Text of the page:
I pointed out that everybody had been targeting the mother through the whole proceeding, claiming she had mental health problems. There had been a very concerted effort on the part of the father to alienate those children, to vilify the mother. Unfortunately, it was a big success with the trial court.

Part of the problem for appellate judges is that we’re supposed to be educated based on only the record before us. We’re not to do outside reading, go to outside websites, review articles that haven’t been put into the record. So, unless the parties have created a record that educates us, the framework for getting our work done keeps us ignorant.

That’s so vitally important for trial counsel to remember, especially if they find themselves on the losing side. There is another chance, and it’s going to be dependent on educating the appellate judges.

Mr. Joshi: What are the payoffs and pitfalls for the family judges when appointing a guardian ad litem or attorney to represent minor children?

Judge Gleicher: I find that they are usually not only unhelpful but also create roadblocks to getting to the truth. In Michigan, the standard for a trial court appointing a guardian ad litem is whether the child’s best interests are inadequately represented during the proceeding. I would highlight the term “best interests,” because when the child comes to court saying, “I don’t want to visit with” a parent, and abuse or neglect has been eliminated, could it ever be in that child’s best interests to be empowered with a lawyer?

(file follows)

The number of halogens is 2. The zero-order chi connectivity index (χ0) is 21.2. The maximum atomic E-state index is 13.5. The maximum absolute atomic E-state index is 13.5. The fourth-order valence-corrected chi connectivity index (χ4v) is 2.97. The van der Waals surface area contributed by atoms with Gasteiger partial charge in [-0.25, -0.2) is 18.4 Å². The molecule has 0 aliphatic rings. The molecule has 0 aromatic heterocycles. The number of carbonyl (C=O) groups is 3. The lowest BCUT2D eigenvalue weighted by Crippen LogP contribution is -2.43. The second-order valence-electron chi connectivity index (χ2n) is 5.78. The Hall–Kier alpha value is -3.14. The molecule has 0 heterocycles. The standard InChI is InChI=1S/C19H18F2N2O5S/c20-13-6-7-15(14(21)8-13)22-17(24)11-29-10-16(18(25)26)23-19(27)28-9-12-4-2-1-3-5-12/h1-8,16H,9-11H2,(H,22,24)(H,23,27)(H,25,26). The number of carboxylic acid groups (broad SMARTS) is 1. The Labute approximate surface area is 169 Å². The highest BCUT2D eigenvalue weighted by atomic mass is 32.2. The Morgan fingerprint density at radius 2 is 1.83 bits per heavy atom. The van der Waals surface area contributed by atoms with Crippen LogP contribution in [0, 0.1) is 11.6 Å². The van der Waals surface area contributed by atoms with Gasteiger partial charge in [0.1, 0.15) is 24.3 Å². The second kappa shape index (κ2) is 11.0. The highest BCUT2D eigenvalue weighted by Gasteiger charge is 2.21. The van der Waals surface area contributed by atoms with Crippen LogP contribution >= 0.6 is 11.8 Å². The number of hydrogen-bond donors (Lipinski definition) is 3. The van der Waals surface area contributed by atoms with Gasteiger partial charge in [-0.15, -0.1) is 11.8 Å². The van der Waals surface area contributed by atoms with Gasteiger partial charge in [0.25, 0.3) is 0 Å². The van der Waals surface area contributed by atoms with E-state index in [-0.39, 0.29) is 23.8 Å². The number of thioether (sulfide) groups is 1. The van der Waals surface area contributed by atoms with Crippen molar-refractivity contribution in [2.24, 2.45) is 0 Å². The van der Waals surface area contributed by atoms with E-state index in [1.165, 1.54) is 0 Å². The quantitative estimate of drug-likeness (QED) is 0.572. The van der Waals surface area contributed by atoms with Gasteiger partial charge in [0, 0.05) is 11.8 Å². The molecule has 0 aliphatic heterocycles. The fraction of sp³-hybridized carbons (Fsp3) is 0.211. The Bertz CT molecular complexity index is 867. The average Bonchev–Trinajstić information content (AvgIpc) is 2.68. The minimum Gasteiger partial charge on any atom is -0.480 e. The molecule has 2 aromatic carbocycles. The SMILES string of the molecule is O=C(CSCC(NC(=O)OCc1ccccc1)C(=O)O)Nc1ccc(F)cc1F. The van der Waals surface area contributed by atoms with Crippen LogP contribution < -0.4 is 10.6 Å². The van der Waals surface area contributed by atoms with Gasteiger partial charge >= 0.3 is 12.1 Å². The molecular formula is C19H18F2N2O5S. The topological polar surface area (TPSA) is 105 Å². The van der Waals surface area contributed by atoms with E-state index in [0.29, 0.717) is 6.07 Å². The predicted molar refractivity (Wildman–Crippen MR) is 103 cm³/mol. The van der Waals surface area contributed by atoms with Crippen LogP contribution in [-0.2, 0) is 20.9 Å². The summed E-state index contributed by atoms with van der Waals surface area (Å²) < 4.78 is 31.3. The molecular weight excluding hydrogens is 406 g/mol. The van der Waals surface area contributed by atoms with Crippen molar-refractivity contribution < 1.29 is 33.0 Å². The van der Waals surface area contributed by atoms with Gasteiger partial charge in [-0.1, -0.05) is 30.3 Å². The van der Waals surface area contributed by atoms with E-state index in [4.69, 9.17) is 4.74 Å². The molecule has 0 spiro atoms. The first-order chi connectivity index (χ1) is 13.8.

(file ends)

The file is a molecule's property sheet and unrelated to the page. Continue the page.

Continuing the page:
It’s stunning to me, as an outsider to the family court world, that this is even permitted. We know in the criminal law context that the decisions that adolescents make—even 17-and-a-half-year-olds—are not subject to the same review as those of adults. So why, in the family law context, do we suddenly forget those lessons and say to adolescent children we’re going to give you a lawyer so you can bring your craziness right into court and you can have an equal voice with everybody else. It just makes no sense.

Judge Karle: It’s a piece of the puzzle. It can be useful, but it certainly cannot be dispositive. I see so many judges who, out of fear of making a bad decision, will not do anything contrary to what the attorney for the child requests based on the child’s preference. That’s really dangerous business, because their job is not to advocate for the child’s best interest; their job is to advocate for what the child wants, as if the child were an adult client. We don’t let eight-year-olds drive a car or get an apartment or make important decisions with respect to their health. How can we allow them to make a decision about whether they see a parent?